The word fest derives from the Middle English, from Middle French word festivus, from the Latin word festivus. Festival was first recorded as a noun in 1589. Before it had been used as an adjective from the fourteenth century, meaning to celebrate a church holiday. The etymology of feast is very similar to that of festival. The word "feste" comes from Middle English, from Middle French, from the Latin word festa. Feast first came into usage as a noun circa 1200, and feast was used as a verb circa 1300. A festival is a special occasion of feasting or celebration, that is usually religious. There can be many different types of festivals, like Halloween, Saturnalia, and Christmas.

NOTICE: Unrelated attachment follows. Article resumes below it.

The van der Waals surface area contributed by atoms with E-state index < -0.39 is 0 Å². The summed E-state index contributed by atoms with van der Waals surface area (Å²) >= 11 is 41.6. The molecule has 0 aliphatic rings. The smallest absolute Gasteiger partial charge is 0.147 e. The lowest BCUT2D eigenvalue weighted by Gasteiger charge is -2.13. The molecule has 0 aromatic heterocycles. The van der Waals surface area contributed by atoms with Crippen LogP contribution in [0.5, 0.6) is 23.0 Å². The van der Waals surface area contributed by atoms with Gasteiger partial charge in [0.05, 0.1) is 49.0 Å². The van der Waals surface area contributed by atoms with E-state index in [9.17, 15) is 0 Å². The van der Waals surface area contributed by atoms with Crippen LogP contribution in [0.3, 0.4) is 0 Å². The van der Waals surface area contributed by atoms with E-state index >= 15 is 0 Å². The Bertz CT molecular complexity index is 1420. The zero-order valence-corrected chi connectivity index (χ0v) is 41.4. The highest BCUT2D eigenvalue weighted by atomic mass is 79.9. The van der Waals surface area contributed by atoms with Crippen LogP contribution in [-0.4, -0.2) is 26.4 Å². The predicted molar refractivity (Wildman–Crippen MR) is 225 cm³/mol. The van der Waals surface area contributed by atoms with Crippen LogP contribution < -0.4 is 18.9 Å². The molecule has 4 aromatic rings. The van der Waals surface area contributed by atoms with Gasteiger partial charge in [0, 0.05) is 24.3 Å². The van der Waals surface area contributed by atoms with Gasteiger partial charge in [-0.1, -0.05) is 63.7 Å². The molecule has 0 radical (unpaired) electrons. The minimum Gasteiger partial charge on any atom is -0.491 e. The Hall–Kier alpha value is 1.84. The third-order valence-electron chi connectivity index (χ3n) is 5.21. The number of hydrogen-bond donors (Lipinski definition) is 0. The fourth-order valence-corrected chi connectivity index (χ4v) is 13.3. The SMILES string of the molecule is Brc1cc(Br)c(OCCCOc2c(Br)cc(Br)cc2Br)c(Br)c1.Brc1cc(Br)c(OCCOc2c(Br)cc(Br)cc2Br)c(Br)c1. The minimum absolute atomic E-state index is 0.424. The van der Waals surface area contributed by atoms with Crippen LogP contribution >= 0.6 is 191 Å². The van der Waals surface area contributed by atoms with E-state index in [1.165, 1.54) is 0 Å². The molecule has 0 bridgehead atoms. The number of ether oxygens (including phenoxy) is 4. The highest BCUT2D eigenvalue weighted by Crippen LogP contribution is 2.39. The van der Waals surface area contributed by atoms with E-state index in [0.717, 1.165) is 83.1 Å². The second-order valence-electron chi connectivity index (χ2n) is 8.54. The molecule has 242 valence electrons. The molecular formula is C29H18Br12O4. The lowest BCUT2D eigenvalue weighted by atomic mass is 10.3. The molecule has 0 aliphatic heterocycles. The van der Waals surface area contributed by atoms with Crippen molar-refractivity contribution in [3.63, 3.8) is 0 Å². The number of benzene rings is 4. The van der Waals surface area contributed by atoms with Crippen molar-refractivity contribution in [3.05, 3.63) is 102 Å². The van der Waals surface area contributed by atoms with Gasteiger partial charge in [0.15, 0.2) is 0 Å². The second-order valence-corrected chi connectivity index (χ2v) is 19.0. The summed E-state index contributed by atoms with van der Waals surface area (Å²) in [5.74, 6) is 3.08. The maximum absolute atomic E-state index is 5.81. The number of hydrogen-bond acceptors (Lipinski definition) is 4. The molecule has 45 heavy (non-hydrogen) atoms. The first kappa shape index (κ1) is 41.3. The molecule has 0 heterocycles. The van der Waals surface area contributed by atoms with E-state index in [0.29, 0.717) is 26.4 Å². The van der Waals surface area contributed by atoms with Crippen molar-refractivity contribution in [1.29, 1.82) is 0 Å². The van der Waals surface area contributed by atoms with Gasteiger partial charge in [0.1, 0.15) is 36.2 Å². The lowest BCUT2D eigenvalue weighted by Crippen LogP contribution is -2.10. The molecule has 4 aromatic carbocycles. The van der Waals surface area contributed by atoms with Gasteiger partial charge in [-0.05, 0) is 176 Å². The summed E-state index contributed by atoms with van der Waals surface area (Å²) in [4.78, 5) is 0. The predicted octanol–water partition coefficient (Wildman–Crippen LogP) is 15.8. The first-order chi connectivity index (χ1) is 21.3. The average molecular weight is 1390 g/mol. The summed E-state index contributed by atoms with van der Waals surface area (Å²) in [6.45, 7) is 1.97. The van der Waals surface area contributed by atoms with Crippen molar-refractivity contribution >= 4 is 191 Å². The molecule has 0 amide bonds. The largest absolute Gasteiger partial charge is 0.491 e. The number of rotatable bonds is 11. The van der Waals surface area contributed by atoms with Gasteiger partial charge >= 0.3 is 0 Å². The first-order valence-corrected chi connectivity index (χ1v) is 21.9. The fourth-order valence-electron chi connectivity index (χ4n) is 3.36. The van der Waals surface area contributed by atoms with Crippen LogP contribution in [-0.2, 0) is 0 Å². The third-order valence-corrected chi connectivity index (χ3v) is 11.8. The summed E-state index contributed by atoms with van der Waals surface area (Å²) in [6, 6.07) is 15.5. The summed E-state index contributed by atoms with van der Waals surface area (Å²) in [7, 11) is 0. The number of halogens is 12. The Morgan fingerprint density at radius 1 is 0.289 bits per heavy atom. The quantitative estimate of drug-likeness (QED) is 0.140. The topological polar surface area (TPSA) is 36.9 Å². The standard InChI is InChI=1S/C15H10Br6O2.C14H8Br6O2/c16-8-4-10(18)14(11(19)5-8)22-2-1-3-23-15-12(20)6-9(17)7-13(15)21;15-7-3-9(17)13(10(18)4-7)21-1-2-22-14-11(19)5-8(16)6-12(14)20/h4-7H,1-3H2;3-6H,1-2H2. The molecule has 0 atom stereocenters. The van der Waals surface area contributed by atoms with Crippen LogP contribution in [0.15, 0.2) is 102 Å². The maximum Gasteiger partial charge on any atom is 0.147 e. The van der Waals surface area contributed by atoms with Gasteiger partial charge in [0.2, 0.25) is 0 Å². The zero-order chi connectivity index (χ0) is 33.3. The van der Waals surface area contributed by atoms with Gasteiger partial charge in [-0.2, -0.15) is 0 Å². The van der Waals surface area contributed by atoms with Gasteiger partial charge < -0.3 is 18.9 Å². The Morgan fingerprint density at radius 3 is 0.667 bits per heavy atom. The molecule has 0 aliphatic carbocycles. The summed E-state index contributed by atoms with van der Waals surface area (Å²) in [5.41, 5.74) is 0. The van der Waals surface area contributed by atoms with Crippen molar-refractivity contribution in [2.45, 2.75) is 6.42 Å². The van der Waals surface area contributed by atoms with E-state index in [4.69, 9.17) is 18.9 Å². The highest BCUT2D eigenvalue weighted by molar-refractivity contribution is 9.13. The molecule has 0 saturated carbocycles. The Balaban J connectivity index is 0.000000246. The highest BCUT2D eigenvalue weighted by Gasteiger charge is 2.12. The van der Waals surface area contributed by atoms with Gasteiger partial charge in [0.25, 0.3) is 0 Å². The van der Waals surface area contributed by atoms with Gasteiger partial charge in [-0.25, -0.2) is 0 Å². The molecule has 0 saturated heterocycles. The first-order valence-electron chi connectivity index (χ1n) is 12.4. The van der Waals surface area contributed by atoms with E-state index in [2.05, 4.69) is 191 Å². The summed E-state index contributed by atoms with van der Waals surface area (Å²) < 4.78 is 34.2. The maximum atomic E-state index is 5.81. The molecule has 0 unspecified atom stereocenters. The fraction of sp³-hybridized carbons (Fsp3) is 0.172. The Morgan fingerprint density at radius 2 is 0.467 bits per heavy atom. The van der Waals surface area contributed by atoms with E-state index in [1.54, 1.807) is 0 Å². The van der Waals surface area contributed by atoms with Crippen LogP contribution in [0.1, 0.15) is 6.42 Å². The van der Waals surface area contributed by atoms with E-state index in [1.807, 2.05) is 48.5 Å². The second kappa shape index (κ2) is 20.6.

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Famous quotes containing the word etymology:
“Semantically, taste is rich and confusing, its etymology as odd and interesting as that of style. But while stylederiving from the stylus or pointed rod which Roman scribes used to make marks on wax tabletssuggests activity, taste is more passive.... Etymologically, the word we use derives from the Old French, meaning touch or feel, a sense that is preserved in the current Italian word for a keyboard, tastiera.”
—Stephen Bayley, British historian, art critic. Taste: The Story of an Idea, Taste: The Secret Meaning of Things, Random House (1991)
“The universal principle of etymology in all languages: words are carried over from bodies and from the properties of bodies to express the things of the mind and spirit. The order of ideas must follow the order of things.”
—Giambattista Vico (16881744)